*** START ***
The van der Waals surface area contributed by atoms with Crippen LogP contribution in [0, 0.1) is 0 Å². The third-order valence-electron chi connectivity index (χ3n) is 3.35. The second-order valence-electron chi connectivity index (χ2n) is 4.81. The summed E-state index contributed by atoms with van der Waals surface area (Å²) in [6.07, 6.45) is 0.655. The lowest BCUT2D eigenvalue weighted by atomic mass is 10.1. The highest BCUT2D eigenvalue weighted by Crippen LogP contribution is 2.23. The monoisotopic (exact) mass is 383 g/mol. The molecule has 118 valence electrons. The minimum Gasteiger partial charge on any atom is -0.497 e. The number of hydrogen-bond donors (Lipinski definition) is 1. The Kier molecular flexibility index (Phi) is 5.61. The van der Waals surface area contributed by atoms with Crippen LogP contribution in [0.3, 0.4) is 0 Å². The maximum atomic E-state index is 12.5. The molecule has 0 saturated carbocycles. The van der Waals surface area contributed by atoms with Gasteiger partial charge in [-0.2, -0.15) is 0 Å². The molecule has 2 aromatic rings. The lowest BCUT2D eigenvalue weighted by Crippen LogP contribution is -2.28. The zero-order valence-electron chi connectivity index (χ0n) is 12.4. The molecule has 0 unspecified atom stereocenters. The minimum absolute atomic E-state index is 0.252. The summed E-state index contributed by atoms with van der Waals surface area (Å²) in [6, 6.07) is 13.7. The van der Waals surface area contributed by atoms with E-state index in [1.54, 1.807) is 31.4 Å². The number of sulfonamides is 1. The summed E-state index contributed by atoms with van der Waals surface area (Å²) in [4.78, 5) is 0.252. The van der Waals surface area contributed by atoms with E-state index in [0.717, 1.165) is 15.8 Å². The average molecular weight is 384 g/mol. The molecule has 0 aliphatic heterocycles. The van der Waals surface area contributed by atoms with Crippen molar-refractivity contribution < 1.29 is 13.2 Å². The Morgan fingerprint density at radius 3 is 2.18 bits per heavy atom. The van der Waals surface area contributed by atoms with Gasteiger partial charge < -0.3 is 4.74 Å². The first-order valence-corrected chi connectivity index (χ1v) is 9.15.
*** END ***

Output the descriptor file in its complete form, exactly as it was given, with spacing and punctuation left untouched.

The van der Waals surface area contributed by atoms with Crippen LogP contribution in [0, 0.1) is 0 Å². The third-order valence-electron chi connectivity index (χ3n) is 3.35. The second-order valence-electron chi connectivity index (χ2n) is 4.81. The summed E-state index contributed by atoms with van der Waals surface area (Å²) in [6.07, 6.45) is 0.655. The lowest BCUT2D eigenvalue weighted by atomic mass is 10.1. The highest BCUT2D eigenvalue weighted by Crippen LogP contribution is 2.23. The monoisotopic (exact) mass is 383 g/mol. The molecule has 118 valence electrons. The minimum Gasteiger partial charge on any atom is -0.497 e. The number of hydrogen-bond donors (Lipinski definition) is 1. The Kier molecular flexibility index (Phi) is 5.61. The van der Waals surface area contributed by atoms with Crippen LogP contribution in [0.3, 0.4) is 0 Å². The maximum atomic E-state index is 12.5. The molecule has 0 saturated carbocycles. The van der Waals surface area contributed by atoms with Gasteiger partial charge in [-0.2, -0.15) is 0 Å². The molecule has 2 aromatic rings. The lowest BCUT2D eigenvalue weighted by Crippen LogP contribution is -2.28. The zero-order valence-electron chi connectivity index (χ0n) is 12.4. The molecule has 0 unspecified atom stereocenters. The minimum absolute atomic E-state index is 0.252. The summed E-state index contributed by atoms with van der Waals surface area (Å²) in [6, 6.07) is 13.7. The van der Waals surface area contributed by atoms with E-state index in [1.54, 1.807) is 31.4 Å². The number of sulfonamides is 1. The summed E-state index contributed by atoms with van der Waals surface area (Å²) in [4.78, 5) is 0.252. The van der Waals surface area contributed by atoms with E-state index in [0.717, 1.165) is 15.8 Å². The average molecular weight is 384 g/mol. The molecule has 0 aliphatic heterocycles. The van der Waals surface area contributed by atoms with Crippen molar-refractivity contribution < 1.29 is 13.2 Å². The Morgan fingerprint density at radius 3 is 2.18 bits per heavy atom. The van der Waals surface area contributed by atoms with Gasteiger partial charge < -0.3 is 4.74 Å². The first-order valence-corrected chi connectivity index (χ1v) is 9.15.